Two rediscovered manuscripts of Leonardo da Vinci
This issue is devoted to the work of Leonardo da Vinci as revealed in two long lost notebooks which were re-discovered in Madrid in 1965. Now known as The Madrid Codices I and II, they constitute one of the great manuscript finds of the present century. This autumn a 5-volume facsimile edition of The Madrid Codices is being published, by arrangement with the Spanish government, by Taurus Ediciones of Spain, and McGraw Hill Book Company of the United States. The entire work was conceived and edited by a brilliant Vincian scholar, Ladislao Reti, who completed the transcriptions, translations (into modern Italian and English) and commentaries just before his death last October.
Co-editions are being published in Italian, German, Japanese and Dutch. In the Foreword to The Madrid Codices, Luis Sanchez Belda, Director General of Spain's National Archives and Libraries, in Madrid, emphasizes "the broad spirit of international collaboration that has presided over the publication of the manuscripts: financed and directed by an American Company, the reproduction of the illustrations has been made in Switzerland, the composition in England, the editing in Italy and America, the printing in Spain, and the binding in the Fed. Rep. of Germany."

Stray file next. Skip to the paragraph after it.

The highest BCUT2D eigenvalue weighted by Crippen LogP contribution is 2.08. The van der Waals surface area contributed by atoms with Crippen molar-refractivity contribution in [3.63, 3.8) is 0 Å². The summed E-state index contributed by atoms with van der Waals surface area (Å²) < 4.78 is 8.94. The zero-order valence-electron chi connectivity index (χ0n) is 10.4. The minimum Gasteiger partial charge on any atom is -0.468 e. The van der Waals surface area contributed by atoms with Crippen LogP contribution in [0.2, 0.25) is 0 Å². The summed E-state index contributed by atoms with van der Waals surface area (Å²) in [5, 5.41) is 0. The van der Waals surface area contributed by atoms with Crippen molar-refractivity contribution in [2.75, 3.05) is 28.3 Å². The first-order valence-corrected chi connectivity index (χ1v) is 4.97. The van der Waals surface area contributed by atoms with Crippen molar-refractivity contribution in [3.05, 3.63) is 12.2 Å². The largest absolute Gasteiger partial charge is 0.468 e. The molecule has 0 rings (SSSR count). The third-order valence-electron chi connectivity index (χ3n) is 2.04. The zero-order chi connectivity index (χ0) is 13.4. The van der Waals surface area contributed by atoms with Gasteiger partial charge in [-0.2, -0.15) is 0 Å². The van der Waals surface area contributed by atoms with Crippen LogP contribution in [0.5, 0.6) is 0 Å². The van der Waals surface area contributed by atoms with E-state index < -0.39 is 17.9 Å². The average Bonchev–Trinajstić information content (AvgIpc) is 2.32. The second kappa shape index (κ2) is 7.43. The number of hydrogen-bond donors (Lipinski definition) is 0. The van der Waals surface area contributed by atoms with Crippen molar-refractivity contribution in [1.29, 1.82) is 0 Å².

At the same time, a lavishly illustrated 320-page volume entitled The Unknown Leonardo, also edited by Ladislao Reti, is being published by McGraw-Hill and co-publishers in Spain, Italy, France, Fed. Rep. of Germany, Netherlands and Japan. Part of a chapter from this book is published in this issue.
Another unique Leonardo manuscript, the recently restored Codex Atlanticus is now also being published in a 12-volume full-size facsimile edition by the Florentine publishers Giunti-Barbera and the Johnson Reprint Corporation. The Editors of the Unesco Courier wish to express their thanks to McGraw-Hill Book Company, Taurus Ediciones, and Giunti-Barbera for their generous help in making this special issue possible. All photographs, unless otherwise specified, are copyright and reproduced from Codex Madrid I and II.
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Read also: Leonardo da Vinci, the universal genius, April 1952